Europe Seeks Power Edge With Semiconductor-Focused Initiative

Nov. 16, 2010

Partners in a new European research project recently released details of the multinational program called LAST POWER (Large Area silicon carbide Substrates and heTeroepitaxial GaN for POWER device applications). The objective of this 42-month European Nanoelectronics Initiative Advisory Council (ENIAC) project is to provide Europe with strategic independence in the field of wide-bandgap (WBG) semiconductors.

This semiconductor arena is strategically important because it involves the development of highly energy-efficient systems for all applications, from telecommunications to automotive, from consumer electronics to electrical household appliances, and from industrial applications to home automation.

The consortium plans to develop European technology for the complete production chain of semiconductor devices built with SiC (silicon carbide) and heteroepitaxial GaN (gallium nitride on silicon wafers). Comparatively, these two semiconductor materials offer higher speed, current capability, breakdown voltage, and thermal capability versus many conventional silicon technologies.

“The power semiconductor market, which represents approximately 30% of the overall semiconductor market, is set to change significantly in response to the ever-increasing demand for more energy-efficient devices,” says project coordinator Salvatore Coffa, group vice president and R&D general manager, Industrial and Multisegment Sector, STMicroelectronics. “This key project, which targets secure strategic independence in the emerging field of SiC and GaN technologies, will place Europe at the forefront of energy-efficient devices.”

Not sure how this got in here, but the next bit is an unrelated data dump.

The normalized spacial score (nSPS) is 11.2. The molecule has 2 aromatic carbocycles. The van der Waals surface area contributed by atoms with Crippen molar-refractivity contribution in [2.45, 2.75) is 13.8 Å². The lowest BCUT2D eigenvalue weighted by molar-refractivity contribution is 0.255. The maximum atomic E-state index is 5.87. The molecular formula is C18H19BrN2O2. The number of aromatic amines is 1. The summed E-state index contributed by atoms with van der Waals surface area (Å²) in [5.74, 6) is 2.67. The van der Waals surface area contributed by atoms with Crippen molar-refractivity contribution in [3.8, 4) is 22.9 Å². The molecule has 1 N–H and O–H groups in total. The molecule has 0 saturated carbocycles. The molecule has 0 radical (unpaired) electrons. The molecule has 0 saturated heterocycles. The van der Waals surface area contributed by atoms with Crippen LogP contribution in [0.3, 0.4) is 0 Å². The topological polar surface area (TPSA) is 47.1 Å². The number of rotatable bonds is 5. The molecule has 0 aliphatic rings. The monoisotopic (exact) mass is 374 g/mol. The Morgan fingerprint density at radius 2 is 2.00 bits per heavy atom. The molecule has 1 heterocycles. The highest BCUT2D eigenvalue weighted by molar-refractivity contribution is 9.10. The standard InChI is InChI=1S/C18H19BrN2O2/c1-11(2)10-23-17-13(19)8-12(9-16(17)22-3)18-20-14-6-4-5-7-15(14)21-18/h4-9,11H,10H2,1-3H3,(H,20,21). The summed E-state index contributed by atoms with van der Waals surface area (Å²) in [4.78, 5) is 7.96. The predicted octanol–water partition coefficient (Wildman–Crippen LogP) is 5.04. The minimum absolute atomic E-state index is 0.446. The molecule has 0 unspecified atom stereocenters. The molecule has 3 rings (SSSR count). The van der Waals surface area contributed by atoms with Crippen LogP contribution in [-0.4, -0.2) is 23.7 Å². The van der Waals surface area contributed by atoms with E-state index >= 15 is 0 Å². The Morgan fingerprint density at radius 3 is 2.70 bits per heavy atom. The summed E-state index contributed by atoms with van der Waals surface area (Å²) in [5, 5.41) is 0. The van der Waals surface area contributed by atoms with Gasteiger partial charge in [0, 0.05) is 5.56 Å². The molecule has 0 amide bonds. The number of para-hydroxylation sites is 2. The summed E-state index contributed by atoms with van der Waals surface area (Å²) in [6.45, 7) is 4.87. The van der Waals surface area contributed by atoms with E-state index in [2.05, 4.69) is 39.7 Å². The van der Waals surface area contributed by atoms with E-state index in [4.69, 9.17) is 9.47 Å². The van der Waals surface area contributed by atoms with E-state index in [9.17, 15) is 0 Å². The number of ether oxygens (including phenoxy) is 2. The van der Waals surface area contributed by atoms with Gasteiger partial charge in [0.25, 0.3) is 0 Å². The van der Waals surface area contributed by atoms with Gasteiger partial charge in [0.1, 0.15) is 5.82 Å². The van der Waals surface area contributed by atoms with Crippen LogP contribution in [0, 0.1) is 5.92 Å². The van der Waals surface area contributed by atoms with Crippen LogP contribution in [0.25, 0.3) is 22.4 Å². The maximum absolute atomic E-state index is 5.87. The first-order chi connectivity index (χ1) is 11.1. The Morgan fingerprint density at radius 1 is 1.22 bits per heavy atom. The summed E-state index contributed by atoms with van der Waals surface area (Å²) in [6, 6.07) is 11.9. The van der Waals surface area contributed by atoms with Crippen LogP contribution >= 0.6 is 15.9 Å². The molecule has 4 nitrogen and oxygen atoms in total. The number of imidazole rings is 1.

More specifically, the project’s mission is to develop a cost-effective and reliable integration of advanced SiC and GaN semiconductors in the European power microelectronics industry. This will be achieved via five objectives:
• Growth of large-area (150mm) SiC and high-quality heteroepitaxial GaN on 150mm Si wafers, beyond the current worldwide state-of-the-art for substrates, epitaxy, and surface preparation.
• Development of new dedicated equipment for material growth, characterization, and processing.
• Processing of reliable and efficient SiC and GaN devices on 150mm wafers.
• Demonstration of high-performance devices with properties that cannot be obtained on silicon, including a 1200V/100A SiC MOSFET, SiC JFET capable of operating up to 250°C, and GaN HEMT devices for power switching.
• Development of advanced packages for high-temperatures devices and improvement of device reliability.

ENIAC, anchored by a well-established track record when it comes to nurturing new technologies, has a very clear philosophy: It believes that each new generation of technology in the electronics sector requires a steep increase in investments for research as well as for new design and production facilities.

This approach has certainly worked well for ENIAC’s commitment to nanotechnology. I see no reason why it shouldn’t prove equally successful when applied to the LAST POWER program.

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